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How does the transistors amplifying function differ from when AC signal applied and just a DC voltage applied? Thanks in advance

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  • \$\begingroup\$ You should explain why you think that AC is treated differently from DC. Because: it isn't. A transistor generally cannot "see" the difference between AC and DC (assuming the AC is relatively low in frequency). \$\endgroup\$ Sep 23 '18 at 19:24
  • \$\begingroup\$ DC is the bias operating point with hFE and AC gain is the impedance ratios defined at each pin and the relationships for each configuration, CB,CE,CC, while feedback can improve stability of gain ratio or DC operating points less dependent on hFE. \$\endgroup\$ Sep 23 '18 at 19:38
  • \$\begingroup\$ If you search here; there are so many related answers \$\endgroup\$ Sep 23 '18 at 19:42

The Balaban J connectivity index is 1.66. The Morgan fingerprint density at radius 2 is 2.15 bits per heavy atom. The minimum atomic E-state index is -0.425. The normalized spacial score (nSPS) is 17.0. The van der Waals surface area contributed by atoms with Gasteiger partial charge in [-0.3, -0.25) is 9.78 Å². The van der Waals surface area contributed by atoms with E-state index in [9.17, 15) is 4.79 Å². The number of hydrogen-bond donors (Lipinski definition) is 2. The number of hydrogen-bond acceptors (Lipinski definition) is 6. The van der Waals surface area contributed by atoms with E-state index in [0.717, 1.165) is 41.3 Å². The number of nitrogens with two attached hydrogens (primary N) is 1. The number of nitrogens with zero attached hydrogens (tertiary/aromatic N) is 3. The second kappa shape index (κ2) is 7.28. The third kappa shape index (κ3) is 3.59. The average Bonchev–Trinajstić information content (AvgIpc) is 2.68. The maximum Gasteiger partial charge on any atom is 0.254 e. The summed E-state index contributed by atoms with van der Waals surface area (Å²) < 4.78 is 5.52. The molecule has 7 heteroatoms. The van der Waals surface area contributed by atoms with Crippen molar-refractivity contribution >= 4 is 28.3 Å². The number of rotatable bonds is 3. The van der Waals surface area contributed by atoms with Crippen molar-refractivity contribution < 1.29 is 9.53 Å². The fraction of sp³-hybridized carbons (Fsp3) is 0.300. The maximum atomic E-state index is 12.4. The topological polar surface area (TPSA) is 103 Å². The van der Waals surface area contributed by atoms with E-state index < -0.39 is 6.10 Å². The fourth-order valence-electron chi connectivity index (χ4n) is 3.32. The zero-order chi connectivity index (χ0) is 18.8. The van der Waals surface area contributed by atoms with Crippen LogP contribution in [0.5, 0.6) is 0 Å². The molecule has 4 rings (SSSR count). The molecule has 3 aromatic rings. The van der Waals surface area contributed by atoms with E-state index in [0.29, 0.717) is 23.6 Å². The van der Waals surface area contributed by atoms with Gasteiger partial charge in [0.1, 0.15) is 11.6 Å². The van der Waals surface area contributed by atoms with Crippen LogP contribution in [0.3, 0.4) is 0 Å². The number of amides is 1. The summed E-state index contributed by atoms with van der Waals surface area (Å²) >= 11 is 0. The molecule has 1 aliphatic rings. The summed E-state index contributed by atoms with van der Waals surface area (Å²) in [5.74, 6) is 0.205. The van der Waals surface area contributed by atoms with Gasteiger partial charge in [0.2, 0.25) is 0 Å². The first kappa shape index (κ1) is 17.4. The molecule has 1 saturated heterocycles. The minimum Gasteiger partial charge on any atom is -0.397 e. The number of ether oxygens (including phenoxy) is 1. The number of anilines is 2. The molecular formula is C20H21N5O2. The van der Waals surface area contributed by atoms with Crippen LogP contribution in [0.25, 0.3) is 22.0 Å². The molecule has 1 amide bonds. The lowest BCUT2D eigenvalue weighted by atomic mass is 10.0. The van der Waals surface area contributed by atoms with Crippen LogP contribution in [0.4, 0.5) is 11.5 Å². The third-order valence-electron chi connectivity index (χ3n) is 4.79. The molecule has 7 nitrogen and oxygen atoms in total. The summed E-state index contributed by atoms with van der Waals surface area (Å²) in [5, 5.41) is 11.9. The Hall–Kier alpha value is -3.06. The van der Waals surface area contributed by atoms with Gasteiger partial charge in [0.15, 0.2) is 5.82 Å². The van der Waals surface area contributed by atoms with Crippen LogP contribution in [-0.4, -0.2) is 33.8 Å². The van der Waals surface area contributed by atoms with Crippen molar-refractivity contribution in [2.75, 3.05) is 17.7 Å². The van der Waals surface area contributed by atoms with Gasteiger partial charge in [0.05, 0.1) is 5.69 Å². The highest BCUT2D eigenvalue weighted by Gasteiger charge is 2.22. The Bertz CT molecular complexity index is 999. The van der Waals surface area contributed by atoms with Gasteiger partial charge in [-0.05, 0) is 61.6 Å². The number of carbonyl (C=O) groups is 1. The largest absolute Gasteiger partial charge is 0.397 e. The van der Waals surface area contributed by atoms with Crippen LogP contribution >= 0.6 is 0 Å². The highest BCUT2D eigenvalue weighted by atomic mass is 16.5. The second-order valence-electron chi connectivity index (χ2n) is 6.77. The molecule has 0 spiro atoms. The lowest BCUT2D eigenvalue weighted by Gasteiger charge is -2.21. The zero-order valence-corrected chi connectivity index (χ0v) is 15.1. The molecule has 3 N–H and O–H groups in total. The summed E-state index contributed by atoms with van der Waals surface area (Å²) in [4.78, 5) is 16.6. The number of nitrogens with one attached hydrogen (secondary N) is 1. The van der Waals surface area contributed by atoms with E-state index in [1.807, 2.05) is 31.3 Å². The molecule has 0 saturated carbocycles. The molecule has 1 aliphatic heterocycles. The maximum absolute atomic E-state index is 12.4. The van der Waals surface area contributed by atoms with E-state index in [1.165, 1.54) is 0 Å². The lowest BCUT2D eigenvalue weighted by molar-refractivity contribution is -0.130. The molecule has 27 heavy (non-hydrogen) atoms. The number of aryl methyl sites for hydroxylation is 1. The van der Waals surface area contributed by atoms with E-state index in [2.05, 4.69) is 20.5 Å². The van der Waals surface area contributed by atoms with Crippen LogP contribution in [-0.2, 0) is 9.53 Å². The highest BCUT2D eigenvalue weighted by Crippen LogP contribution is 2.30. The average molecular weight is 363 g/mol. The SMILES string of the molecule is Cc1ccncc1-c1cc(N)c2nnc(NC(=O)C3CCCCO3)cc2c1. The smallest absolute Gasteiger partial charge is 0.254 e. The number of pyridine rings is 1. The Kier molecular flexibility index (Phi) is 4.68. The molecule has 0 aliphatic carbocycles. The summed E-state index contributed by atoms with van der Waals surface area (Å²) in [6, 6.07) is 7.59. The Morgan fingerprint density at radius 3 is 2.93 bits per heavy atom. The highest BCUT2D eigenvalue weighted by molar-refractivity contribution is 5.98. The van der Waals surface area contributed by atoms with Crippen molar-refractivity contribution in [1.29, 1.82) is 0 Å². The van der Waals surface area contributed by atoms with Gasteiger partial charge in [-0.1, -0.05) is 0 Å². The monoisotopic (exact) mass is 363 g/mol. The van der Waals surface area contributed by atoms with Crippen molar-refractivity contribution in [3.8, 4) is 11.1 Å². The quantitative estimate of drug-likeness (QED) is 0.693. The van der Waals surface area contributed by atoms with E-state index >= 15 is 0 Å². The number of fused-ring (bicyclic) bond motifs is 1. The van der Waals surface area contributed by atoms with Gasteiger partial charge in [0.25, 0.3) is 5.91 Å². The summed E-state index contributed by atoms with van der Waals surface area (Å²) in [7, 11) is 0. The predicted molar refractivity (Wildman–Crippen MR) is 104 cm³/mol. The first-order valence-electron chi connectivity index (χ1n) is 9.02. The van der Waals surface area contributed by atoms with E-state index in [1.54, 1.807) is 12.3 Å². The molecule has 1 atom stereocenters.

• \$\begingroup\$ @Bimpelrekkie ..sir I generally mean to ask that.. What is the difference between amplification in case of DC voltage and AC signal? \$\endgroup\$ Sep 23 '18 at 19:47
  • \$\begingroup\$ If you share the specific circuit you're interested in, we'll be able to give you better answers. \$\endgroup\$
    – The Photon
    Sep 23 '18 at 19:49
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There is a difference in how AC gain is expressed vs. DC gain. DC gain testing is done at a few micro-amps to a milliamp and is sometimes called the beta or hFE of a bjt transistor.

AC gain is expressed as hfe and is the current gain around a common point or device. AC gain is often taken at several major frequencies such as unity gain, gain bandwidth product and full power gain. Full power gain is just a few percent of unity gain, so often there are many charts in a transistors datasheet.

The designers want to make it clear where a given transistor is useful with gain vs. frequency vs. 1/f noise, etc. This answer here helps out with the hFE vs. hfe issue.

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